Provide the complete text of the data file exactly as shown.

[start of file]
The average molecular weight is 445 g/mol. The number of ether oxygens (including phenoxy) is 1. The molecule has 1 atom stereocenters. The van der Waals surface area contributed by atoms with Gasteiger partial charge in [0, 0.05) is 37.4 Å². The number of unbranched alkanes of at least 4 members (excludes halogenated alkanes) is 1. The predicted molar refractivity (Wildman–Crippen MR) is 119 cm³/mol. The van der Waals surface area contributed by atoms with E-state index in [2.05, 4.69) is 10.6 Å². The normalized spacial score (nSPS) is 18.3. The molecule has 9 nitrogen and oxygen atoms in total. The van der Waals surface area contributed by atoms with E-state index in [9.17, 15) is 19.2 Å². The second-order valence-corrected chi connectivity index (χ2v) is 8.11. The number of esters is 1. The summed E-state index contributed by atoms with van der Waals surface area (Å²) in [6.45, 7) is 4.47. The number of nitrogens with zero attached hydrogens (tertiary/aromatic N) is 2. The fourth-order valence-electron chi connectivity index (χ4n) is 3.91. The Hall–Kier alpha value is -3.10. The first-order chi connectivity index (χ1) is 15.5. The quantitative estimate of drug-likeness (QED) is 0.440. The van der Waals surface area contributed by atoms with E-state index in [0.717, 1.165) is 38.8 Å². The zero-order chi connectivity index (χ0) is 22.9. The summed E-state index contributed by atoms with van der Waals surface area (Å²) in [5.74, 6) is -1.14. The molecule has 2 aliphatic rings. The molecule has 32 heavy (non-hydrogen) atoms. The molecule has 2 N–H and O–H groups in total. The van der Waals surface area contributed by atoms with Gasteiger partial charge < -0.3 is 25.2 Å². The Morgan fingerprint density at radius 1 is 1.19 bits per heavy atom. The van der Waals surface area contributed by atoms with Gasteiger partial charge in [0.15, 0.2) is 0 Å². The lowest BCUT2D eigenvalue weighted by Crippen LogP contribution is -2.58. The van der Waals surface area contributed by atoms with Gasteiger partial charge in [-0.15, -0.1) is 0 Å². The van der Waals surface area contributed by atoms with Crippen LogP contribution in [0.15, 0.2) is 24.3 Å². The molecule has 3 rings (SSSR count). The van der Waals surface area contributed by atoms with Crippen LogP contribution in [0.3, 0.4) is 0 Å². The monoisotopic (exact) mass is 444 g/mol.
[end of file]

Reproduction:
The average molecular weight is 445 g/mol. The number of ether oxygens (including phenoxy) is 1. The molecule has 1 atom stereocenters. The van der Waals surface area contributed by atoms with Gasteiger partial charge in [0, 0.05) is 37.4 Å². The number of unbranched alkanes of at least 4 members (excludes halogenated alkanes) is 1. The predicted molar refractivity (Wildman–Crippen MR) is 119 cm³/mol. The van der Waals surface area contributed by atoms with E-state index in [2.05, 4.69) is 10.6 Å². The normalized spacial score (nSPS) is 18.3. The molecule has 9 nitrogen and oxygen atoms in total. The van der Waals surface area contributed by atoms with E-state index in [9.17, 15) is 19.2 Å². The second-order valence-corrected chi connectivity index (χ2v) is 8.11. The number of esters is 1. The summed E-state index contributed by atoms with van der Waals surface area (Å²) in [6.45, 7) is 4.47. The number of nitrogens with zero attached hydrogens (tertiary/aromatic N) is 2. The fourth-order valence-electron chi connectivity index (χ4n) is 3.91. The Hall–Kier alpha value is -3.10. The first-order chi connectivity index (χ1) is 15.5. The quantitative estimate of drug-likeness (QED) is 0.440. The van der Waals surface area contributed by atoms with E-state index in [0.717, 1.165) is 38.8 Å². The zero-order chi connectivity index (χ0) is 22.9. The summed E-state index contributed by atoms with van der Waals surface area (Å²) in [5.74, 6) is -1.14. The molecule has 2 aliphatic rings. The molecule has 32 heavy (non-hydrogen) atoms. The molecule has 2 N–H and O–H groups in total. The van der Waals surface area contributed by atoms with Gasteiger partial charge < -0.3 is 25.2 Å². The Morgan fingerprint density at radius 1 is 1.19 bits per heavy atom. The van der Waals surface area contributed by atoms with Gasteiger partial charge in [0.15, 0.2) is 0 Å². The lowest BCUT2D eigenvalue weighted by Crippen LogP contribution is -2.58. The van der Waals surface area contributed by atoms with Gasteiger partial charge in [-0.15, -0.1) is 0 Å². The van der Waals surface area contributed by atoms with Crippen LogP contribution in [0.15, 0.2) is 24.3 Å². The molecule has 3 rings (SSSR count). The van der Waals surface area contributed by atoms with Crippen LogP contribution in [0.3, 0.4) is 0 Å². The monoisotopic (exact) mass is 444 g/mol.